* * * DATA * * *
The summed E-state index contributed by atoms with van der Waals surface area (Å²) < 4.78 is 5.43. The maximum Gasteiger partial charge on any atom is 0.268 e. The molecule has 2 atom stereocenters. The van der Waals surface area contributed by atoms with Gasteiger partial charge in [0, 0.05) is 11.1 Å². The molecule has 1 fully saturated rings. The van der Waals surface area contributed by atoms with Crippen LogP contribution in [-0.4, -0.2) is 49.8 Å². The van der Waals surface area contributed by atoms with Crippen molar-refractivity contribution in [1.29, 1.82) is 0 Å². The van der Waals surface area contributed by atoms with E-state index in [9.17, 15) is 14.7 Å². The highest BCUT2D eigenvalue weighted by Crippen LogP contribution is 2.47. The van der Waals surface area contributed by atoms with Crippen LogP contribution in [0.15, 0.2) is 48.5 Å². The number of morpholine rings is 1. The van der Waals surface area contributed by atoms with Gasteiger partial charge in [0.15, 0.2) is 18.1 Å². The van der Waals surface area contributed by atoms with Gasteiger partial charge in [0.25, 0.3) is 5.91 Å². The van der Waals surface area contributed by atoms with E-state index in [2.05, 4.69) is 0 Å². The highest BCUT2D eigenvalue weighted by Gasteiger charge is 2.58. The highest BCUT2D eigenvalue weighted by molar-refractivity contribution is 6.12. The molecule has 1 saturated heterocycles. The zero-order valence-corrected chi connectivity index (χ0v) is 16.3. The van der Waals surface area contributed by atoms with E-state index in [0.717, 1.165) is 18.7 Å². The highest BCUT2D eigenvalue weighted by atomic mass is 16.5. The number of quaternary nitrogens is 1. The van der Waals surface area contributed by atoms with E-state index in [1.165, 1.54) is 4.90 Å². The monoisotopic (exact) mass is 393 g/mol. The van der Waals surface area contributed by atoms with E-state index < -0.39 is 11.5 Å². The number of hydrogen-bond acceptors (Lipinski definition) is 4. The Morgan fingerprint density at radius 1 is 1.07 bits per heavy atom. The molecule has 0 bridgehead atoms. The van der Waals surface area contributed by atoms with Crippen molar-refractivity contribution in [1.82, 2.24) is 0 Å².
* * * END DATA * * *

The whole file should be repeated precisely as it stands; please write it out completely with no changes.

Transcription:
The summed E-state index contributed by atoms with van der Waals surface area (Å²) < 4.78 is 5.43. The maximum Gasteiger partial charge on any atom is 0.268 e. The molecule has 2 atom stereocenters. The van der Waals surface area contributed by atoms with Gasteiger partial charge in [0, 0.05) is 11.1 Å². The molecule has 1 fully saturated rings. The van der Waals surface area contributed by atoms with Crippen LogP contribution in [-0.4, -0.2) is 49.8 Å². The van der Waals surface area contributed by atoms with Crippen molar-refractivity contribution in [1.29, 1.82) is 0 Å². The van der Waals surface area contributed by atoms with E-state index in [9.17, 15) is 14.7 Å². The highest BCUT2D eigenvalue weighted by Crippen LogP contribution is 2.47. The van der Waals surface area contributed by atoms with Crippen LogP contribution in [0.15, 0.2) is 48.5 Å². The number of morpholine rings is 1. The van der Waals surface area contributed by atoms with Gasteiger partial charge in [0.15, 0.2) is 18.1 Å². The van der Waals surface area contributed by atoms with Gasteiger partial charge in [0.25, 0.3) is 5.91 Å². The van der Waals surface area contributed by atoms with E-state index in [2.05, 4.69) is 0 Å². The highest BCUT2D eigenvalue weighted by Gasteiger charge is 2.58. The highest BCUT2D eigenvalue weighted by molar-refractivity contribution is 6.12. The molecule has 1 saturated heterocycles. The zero-order valence-corrected chi connectivity index (χ0v) is 16.3. The van der Waals surface area contributed by atoms with E-state index in [0.717, 1.165) is 18.7 Å². The highest BCUT2D eigenvalue weighted by atomic mass is 16.5. The number of quaternary nitrogens is 1. The van der Waals surface area contributed by atoms with E-state index in [1.165, 1.54) is 4.90 Å². The monoisotopic (exact) mass is 393 g/mol. The van der Waals surface area contributed by atoms with E-state index < -0.39 is 11.5 Å². The number of hydrogen-bond acceptors (Lipinski definition) is 4. The Morgan fingerprint density at radius 1 is 1.07 bits per heavy atom. The molecule has 0 bridgehead atoms. The van der Waals surface area contributed by atoms with Crippen molar-refractivity contribution in [1.82, 2.24) is 0 Å².